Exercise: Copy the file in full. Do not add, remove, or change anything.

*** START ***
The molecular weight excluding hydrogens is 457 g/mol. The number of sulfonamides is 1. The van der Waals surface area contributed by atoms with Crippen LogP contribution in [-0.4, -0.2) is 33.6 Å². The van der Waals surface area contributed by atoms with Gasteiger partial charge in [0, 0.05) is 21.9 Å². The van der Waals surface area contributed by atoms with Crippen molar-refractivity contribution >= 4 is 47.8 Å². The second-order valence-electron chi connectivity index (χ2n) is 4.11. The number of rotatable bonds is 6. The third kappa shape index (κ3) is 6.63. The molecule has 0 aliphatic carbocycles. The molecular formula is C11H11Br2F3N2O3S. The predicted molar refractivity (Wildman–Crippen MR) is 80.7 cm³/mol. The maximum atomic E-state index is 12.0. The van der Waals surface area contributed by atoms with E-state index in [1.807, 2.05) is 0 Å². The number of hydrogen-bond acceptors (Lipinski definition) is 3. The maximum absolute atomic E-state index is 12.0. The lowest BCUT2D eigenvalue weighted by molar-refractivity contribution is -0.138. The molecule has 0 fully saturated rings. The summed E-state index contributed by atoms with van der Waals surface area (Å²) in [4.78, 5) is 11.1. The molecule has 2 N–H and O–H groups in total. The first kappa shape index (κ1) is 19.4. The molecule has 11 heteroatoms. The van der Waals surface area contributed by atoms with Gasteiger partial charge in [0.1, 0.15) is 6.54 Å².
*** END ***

The molecular weight excluding hydrogens is 457 g/mol. The number of sulfonamides is 1. The van der Waals surface area contributed by atoms with Crippen LogP contribution in [-0.4, -0.2) is 33.6 Å². The van der Waals surface area contributed by atoms with Gasteiger partial charge in [0, 0.05) is 21.9 Å². The van der Waals surface area contributed by atoms with Crippen molar-refractivity contribution >= 4 is 47.8 Å². The second-order valence-electron chi connectivity index (χ2n) is 4.11. The number of rotatable bonds is 6. The third kappa shape index (κ3) is 6.63. The molecule has 0 aliphatic carbocycles. The molecular formula is C11H11Br2F3N2O3S. The predicted molar refractivity (Wildman–Crippen MR) is 80.7 cm³/mol. The maximum atomic E-state index is 12.0. The van der Waals surface area contributed by atoms with E-state index in [1.807, 2.05) is 0 Å². The number of hydrogen-bond acceptors (Lipinski definition) is 3. The maximum absolute atomic E-state index is 12.0. The lowest BCUT2D eigenvalue weighted by molar-refractivity contribution is -0.138. The molecule has 0 fully saturated rings. The summed E-state index contributed by atoms with van der Waals surface area (Å²) in [4.78, 5) is 11.1. The molecule has 2 N–H and O–H groups in total. The first kappa shape index (κ1) is 19.4. The molecule has 11 heteroatoms. The van der Waals surface area contributed by atoms with Gasteiger partial charge in [0.1, 0.15) is 6.54 Å².